Let’s be real – it wasn’t Oregon but it may as well have been. Buffalo, cows, prairie wagons, grasslands, a Jackalope…sounds on point.
Unlike the pioneers of days gone by, our journey was less heroic than that of moving a family across uncharted terrain yet it was still ambitious. Mount Rushmore awaited us on the other half of the state. Sioux Falls to Mount Rushmore? Pft. No problem….in theory.
Five hours is nothing. In road trip context, five hours is a breeze. That’s twenty minutes in road trip lingo. It was the journey itself that tested my early pioneer qualifications. One straight, long road surrounded by grass, grass, throw in some cows, and more grass. Oh, don’t get hasty now. This wasn’t the green, luscious rolling hills of Wisconsin. This was the dry, brittle, heat stricken grass of the Badlands National Park.
The Badlands actually have a fantastic story behind them. Volcanic ash, wind, sand, salt, and mud eroded the land, however, the sediments built up faster than the erosion could take place thus creating the formations and the land we see today. Interesting enough, it’s called the Badlands because the Lakota people referred to it as “mako sica” or “land bad” because of its extreme temperatures, lack of water, and rough terrain. Better yet, French-Canadian fur trappers named it “les mauvais terres pour traverse,” or “bad lands to travel through.” No kidding.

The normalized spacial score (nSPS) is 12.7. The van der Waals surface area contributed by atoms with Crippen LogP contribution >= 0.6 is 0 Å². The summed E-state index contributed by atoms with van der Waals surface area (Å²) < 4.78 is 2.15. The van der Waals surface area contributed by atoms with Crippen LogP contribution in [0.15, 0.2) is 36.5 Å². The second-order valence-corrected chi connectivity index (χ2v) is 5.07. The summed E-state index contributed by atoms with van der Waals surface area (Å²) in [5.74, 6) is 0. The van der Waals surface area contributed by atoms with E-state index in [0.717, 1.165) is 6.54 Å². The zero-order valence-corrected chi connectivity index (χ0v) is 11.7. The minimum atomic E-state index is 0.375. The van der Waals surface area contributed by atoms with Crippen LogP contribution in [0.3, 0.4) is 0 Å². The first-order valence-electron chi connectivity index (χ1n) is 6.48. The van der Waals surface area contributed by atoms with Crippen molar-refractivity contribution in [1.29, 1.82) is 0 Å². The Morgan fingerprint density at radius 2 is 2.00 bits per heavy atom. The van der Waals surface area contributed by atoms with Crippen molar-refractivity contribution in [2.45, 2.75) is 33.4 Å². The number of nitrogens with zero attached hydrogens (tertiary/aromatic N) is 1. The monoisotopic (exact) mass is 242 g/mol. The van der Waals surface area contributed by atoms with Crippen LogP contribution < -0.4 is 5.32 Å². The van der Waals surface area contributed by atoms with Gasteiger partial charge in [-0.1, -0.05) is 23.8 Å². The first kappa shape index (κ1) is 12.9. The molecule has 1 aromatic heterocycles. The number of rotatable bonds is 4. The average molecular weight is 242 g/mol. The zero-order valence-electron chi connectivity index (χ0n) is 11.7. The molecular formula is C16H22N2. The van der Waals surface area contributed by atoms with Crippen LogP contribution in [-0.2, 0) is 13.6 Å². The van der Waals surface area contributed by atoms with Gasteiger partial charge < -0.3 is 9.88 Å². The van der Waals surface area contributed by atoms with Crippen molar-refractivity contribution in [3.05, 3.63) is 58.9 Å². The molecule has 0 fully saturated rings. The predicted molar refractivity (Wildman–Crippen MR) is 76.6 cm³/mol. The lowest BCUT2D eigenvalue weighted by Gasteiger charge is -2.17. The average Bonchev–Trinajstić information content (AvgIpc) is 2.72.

In the midst of The Mount Rushmore State, there lies a quaint tourist attraction yet to be tainted by the new millennium. Wall Drug, a nostalgic drug store made a historic South Dakota landmark. Dating back to 1931, Wall Drug is a massive, not to mention the only, pit stop along the road to Mount Rushmore. Made famous for their “Free Ice Water”, the mini drug store has amassed to a community in the middle of the Badlands. Founders Ted and Dorthy Hustead’s little shop is now a colossal 76,000 square foot retail space selling all amenities from postcards, souvenirs, magnets, and actual products found in a drug store, to freshly cooked bison burgers cooked in-house restaurant. Don’t worry – staying true to their initial offer – ice water is still free and a cup of joe is five cents.
After all that hunting for gold, aka the perfect trophy of your quest of survival across South Dakota, there are some photo ops in be had.
Until next time